This is an interesting project by 0xB10C in which missing transactions from blocks based on templates are tracked: https://miningpool.observer/missing

Does the protocol consider a node doing this to be a "dishonest" node, from which blocks should be ignored (i.e. there is an explicit mechanism to prevent this kind of activity)?

No

9

The solution to this problem is: anyone can become a miner, in theory.

Proof of work replaces a central party that can censor with a consensus protocol, where miners jointly decide what transactions get processed, and in what order.

But that's just part of the picture - if we fully trusted miners (or a majority of them) to never behave maliciously, we could just e.g. ask each for N public keys, where N equals their current percentage hashpower, and then require that every block be signed with 51 distinct keys, forever. This would let us do away with proof-of-work.

The reason to use proof-of-work is that it lets anyone become a miner, even anonymously.

7
  • 1
    Do we have any contingency plan in sight for when majority of hash power is regulated and censors transactions? Including not building on top of the "non compliant" blocks, thus forcing unregulated minority to censor as well? Jul 8 at 10:14
  • 1
    @CypherpunkDev no, a 51% attack cannot be migitated by proof-of-work blockchains
    – Hobbamok
    Jul 8 at 11:15
  • @Hobbamok you are incorrect. Firstly, other relevant cryptocurrency (which I will not name on this SE) did successfully cope with hashrate majority. The last resort "atomic" option is always on the table. Secondly, we are talking about very specific attack that is only possible because of Bitcoin's plain text blockchain. So another hypothetical mitigation would be on-chain privacy. Facing choice between losing entire value proposition (successful censorship attack) OR introducing on-chain privacy (with all its cons and tradeoffs) - I hope the choice is obvious. Jul 8 at 14:16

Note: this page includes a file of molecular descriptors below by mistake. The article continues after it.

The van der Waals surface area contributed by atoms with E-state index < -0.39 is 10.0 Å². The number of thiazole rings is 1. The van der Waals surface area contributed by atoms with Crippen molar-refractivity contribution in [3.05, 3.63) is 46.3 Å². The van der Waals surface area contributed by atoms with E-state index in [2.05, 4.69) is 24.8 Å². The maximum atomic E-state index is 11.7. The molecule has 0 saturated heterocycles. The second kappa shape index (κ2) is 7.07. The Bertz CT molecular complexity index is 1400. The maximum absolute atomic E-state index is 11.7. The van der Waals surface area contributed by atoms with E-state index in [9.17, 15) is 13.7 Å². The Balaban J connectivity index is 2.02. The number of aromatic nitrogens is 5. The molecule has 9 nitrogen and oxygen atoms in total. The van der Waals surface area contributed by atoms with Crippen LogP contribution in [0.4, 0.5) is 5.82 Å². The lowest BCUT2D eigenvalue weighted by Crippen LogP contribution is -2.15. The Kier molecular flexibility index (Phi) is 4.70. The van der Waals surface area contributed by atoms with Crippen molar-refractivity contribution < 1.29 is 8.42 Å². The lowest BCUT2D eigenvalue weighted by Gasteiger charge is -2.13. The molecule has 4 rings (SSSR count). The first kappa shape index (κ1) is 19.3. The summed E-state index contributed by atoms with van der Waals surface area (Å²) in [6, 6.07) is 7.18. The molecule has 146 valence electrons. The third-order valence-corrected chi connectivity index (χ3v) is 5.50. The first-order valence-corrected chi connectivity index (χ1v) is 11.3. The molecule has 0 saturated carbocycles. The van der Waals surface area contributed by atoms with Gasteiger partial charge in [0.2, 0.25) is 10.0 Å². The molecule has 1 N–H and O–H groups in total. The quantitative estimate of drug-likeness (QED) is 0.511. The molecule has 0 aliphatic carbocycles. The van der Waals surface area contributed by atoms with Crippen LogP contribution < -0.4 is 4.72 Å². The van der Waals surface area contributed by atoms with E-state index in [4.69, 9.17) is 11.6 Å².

• @CypherpunkDev so basically delete bitcoin, fork monero, seed it with the last known good bitcoin block?
    – user253751
    Jul 9 at 10:51
  • 1) The fact that a cryptocurrency survived a hashrate majority attack does not mean it always will. The assumption that the majority will not see it economically fit to launch an attack is a fundamental assumption in PoW; if it breaks down, it means you need something else. 2) Privacy techniques are not necessarily a solution (but they generally improve the situation for sure) - miners may demand (or be forced to demand) proof of identity out of band before processing a transaction. Jul 9 at 15:44
4

Correct. A single miner can slow down a transaction simply by not including it in their blocks. Of course, unless they possess enough hashrate compared to everyone else, the effect will not really be noticeable.

Completely blocking a transaction would become possible with 51% or more of the network hashrate, as any chain including a "forbidden" transcation could be outgrown by the censored chain. You could prevent someone from spending their coins, but only for as long as you could maintain the majority of hashrate.

There isn't any way the protocol could be secured from this, since you're effectively imposing a soft fork, and soft forks have their legitimate use when upgrading the network.

2
  • 3
    I disagree with calling miner censorship a soft fork. It's only a soft fork if it's also widely enforced by network nodes. Jul 7 at 19:05
  • @PieterWuille You're right, I might have slightly abused the terminology here. Jul 7 at 21:38

Your Answer

By clicking “Post Your Answer”, you agree to our terms of service, privacy policy and cookie policy

Not the answer you're looking for? Browse other questions tagged or ask your own question.